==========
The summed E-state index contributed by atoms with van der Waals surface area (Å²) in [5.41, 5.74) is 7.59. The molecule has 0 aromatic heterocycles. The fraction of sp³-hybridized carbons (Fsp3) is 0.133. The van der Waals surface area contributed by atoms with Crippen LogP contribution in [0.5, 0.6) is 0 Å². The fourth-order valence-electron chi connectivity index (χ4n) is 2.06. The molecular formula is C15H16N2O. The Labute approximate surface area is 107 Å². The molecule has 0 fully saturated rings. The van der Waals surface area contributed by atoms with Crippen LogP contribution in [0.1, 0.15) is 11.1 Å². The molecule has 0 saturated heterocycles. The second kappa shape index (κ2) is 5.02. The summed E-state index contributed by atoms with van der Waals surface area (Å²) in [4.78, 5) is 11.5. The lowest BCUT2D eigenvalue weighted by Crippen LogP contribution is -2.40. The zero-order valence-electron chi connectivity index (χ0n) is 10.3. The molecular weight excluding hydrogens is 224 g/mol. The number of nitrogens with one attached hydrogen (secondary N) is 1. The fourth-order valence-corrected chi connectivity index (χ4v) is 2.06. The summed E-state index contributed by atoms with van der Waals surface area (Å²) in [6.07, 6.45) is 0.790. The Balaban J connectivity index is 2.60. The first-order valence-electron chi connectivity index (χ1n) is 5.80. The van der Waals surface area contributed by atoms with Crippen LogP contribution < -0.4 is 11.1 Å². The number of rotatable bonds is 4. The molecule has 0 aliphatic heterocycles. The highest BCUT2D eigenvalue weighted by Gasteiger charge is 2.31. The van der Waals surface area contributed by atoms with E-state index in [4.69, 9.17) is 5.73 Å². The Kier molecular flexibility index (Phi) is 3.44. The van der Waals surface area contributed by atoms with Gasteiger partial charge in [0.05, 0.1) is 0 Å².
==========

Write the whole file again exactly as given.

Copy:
The summed E-state index contributed by atoms with van der Waals surface area (Å²) in [5.41, 5.74) is 7.59. The molecule has 0 aromatic heterocycles. The fraction of sp³-hybridized carbons (Fsp3) is 0.133. The van der Waals surface area contributed by atoms with Crippen LogP contribution in [0.5, 0.6) is 0 Å². The fourth-order valence-electron chi connectivity index (χ4n) is 2.06. The molecular formula is C15H16N2O. The Labute approximate surface area is 107 Å². The molecule has 0 fully saturated rings. The van der Waals surface area contributed by atoms with Crippen LogP contribution in [0.1, 0.15) is 11.1 Å². The molecule has 0 saturated heterocycles. The second kappa shape index (κ2) is 5.02. The summed E-state index contributed by atoms with van der Waals surface area (Å²) in [4.78, 5) is 11.5. The lowest BCUT2D eigenvalue weighted by Crippen LogP contribution is -2.40. The zero-order valence-electron chi connectivity index (χ0n) is 10.3. The molecular weight excluding hydrogens is 224 g/mol. The number of nitrogens with one attached hydrogen (secondary N) is 1. The fourth-order valence-corrected chi connectivity index (χ4v) is 2.06. The summed E-state index contributed by atoms with van der Waals surface area (Å²) in [6.07, 6.45) is 0.790. The Balaban J connectivity index is 2.60. The first-order valence-electron chi connectivity index (χ1n) is 5.80. The van der Waals surface area contributed by atoms with Crippen LogP contribution < -0.4 is 11.1 Å². The number of rotatable bonds is 4. The molecule has 0 aliphatic heterocycles. The highest BCUT2D eigenvalue weighted by Gasteiger charge is 2.31. The van der Waals surface area contributed by atoms with E-state index in [4.69, 9.17) is 5.73 Å². The Kier molecular flexibility index (Phi) is 3.44. The van der Waals surface area contributed by atoms with Gasteiger partial charge in [0.05, 0.1) is 0 Å².